Accord­ing to Elien Isac,  Pres­i­dent of Malaki ma Kon­go in Haiti, the mode of dis­tri­b­u­tion of human­i­tar­i­an aid-relat­ed dis­as­ters cre­at­ed by the hur­ri­cane was dis­as­trous. High soci­ety had cap­tured the lion's share and the com­mon peo­ple had almost noth­ing.

We also regret the favors enjoyed by church­es close to Chris­tian­i­ty, while the tra­di­tion­al church­es had received noth­ing. Tra­di­tion­al­ists are expe­ri­enced as a kind of inva­sion and dom­i­na­tion. His words may seem dis­placed but the results of poor remu­ner­a­tion of human­i­tar­i­an aid, focus­ing on high soci­ety and aban­doned all the low social class, how­ev­er, rep­re­sent­ing 90% of the pop­u­la­tion. So you find a social dif­fer­ence in Haiti so fright­en­ing that it bor­ders on the exten­sion of the slave sys­tem. You will find peo­ple extreme­ly rich next to the extreme poor. Since the coun­try is poor, total­ly enclosed by a block­ade inherit­ed by the weight of his­to­ry, how can one explain the huge wealth?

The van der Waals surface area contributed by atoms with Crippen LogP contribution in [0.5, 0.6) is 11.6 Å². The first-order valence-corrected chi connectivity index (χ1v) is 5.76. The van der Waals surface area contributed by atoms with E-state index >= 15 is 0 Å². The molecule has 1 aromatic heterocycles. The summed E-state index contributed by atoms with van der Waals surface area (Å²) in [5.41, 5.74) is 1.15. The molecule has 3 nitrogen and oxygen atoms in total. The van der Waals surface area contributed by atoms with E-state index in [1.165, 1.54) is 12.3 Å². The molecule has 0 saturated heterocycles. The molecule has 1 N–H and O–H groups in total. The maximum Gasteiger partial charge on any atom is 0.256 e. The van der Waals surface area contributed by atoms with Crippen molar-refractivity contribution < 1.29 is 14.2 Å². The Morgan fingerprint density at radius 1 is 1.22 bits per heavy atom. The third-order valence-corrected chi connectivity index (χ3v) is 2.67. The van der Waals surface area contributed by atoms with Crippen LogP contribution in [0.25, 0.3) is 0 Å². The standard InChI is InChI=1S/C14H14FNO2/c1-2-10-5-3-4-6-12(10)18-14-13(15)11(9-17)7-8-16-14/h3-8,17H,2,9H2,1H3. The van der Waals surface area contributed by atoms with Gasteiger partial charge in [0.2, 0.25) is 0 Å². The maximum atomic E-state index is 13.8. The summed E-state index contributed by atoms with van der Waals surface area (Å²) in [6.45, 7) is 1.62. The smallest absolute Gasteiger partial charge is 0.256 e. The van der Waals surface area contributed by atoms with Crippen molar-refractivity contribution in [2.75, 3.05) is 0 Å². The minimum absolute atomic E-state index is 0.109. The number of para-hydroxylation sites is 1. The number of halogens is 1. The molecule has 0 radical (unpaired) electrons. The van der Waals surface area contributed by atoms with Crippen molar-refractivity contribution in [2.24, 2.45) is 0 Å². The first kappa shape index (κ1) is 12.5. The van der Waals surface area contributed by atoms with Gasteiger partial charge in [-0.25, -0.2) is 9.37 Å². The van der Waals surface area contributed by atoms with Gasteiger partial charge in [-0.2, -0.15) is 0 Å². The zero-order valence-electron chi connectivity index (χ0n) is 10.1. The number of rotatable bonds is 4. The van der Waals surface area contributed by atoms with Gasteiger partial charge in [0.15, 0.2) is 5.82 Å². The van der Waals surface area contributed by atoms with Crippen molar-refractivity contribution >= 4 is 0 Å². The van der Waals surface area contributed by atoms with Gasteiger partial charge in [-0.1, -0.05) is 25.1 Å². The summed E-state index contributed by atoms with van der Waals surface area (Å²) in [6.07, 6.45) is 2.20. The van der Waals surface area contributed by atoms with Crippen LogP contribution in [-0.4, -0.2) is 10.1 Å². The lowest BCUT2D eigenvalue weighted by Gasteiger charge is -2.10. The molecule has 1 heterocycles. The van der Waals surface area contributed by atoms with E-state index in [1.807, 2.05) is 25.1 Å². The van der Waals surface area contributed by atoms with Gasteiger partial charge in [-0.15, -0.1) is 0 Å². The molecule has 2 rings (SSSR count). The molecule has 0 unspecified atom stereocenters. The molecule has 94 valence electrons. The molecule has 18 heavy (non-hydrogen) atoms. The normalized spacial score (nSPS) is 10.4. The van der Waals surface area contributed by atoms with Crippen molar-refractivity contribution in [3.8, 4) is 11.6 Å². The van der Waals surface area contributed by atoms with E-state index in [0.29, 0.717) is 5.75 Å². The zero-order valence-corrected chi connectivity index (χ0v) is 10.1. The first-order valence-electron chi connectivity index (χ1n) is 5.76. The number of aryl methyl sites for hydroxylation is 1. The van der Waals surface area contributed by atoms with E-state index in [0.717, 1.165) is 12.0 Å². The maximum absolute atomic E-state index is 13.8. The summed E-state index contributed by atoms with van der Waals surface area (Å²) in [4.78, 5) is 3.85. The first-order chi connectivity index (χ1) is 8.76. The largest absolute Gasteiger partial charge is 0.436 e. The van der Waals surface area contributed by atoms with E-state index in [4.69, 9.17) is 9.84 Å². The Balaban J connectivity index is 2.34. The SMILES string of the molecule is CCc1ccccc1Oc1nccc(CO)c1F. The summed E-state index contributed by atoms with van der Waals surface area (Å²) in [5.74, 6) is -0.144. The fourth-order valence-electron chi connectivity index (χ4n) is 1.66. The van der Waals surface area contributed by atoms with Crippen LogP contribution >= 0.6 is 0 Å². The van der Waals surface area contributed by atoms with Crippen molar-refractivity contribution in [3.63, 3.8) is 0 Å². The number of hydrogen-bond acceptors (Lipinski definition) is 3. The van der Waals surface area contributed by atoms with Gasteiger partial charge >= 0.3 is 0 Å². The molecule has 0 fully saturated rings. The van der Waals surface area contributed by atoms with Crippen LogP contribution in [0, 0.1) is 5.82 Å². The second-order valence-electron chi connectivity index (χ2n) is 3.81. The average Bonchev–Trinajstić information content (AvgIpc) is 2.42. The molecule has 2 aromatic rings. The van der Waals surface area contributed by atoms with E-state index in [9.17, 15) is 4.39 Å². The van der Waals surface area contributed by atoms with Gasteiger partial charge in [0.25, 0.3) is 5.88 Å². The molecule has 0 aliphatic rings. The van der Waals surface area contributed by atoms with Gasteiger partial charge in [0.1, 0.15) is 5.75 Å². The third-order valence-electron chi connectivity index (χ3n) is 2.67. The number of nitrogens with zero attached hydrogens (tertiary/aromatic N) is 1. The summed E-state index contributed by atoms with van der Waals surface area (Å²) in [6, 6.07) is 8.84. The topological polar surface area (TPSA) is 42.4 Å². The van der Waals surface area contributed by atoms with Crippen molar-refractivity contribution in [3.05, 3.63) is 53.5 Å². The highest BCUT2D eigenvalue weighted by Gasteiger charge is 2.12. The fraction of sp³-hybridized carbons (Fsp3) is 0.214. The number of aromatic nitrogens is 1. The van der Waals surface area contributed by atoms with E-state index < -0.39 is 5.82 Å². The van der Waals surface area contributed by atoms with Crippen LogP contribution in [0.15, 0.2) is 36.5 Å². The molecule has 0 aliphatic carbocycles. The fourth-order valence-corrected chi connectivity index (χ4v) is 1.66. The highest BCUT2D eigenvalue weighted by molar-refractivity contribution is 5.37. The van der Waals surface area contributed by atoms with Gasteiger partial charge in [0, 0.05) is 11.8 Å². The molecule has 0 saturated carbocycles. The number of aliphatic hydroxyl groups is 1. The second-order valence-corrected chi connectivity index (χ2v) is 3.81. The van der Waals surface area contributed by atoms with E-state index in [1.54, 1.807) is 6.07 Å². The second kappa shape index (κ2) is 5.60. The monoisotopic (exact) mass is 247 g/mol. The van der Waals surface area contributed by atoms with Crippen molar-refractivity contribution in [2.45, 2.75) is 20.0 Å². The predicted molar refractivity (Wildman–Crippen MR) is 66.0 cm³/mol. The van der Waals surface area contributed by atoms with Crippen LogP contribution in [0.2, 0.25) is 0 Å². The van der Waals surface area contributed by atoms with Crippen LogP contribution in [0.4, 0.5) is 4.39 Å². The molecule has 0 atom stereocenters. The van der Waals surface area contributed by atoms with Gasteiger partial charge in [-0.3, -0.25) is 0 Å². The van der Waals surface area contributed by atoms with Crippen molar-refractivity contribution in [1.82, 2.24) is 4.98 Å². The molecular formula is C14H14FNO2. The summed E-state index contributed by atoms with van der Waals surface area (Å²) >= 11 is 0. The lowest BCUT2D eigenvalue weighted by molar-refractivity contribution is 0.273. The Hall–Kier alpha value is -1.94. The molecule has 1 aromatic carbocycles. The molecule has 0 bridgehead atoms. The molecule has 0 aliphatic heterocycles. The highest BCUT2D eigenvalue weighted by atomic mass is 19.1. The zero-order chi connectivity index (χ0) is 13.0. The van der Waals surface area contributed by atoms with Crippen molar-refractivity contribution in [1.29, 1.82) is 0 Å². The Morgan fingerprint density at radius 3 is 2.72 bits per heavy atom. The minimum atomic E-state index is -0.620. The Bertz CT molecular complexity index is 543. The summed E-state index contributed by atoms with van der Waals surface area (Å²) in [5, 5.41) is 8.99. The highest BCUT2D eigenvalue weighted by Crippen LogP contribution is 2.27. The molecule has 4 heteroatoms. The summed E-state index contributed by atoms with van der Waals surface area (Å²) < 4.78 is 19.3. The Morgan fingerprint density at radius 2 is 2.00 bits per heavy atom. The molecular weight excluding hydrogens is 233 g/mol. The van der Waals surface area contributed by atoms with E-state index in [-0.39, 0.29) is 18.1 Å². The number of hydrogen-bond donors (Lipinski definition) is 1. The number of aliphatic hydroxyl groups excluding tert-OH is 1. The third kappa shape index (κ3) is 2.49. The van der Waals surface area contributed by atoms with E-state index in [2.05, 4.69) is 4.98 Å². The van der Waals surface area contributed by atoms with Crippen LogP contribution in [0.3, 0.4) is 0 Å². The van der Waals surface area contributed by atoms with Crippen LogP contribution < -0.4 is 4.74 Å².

Realization of Malaki ma Kongo-Haiti

Beyond the cul­tur­al activ­i­ties relat­ed to pro­mo­tion of the roots of African cul­ture (Folk Dance, Cor­net, The­atre, Drum, Paint­ing, fes­ti­val), Malaki ma Kon­go Haiti hosts a radio trans­mis­sion ("Kilt Kreyòl" which means  cul­ture Cre­ole) by the Haitian radio "Plan­et Kreyòl".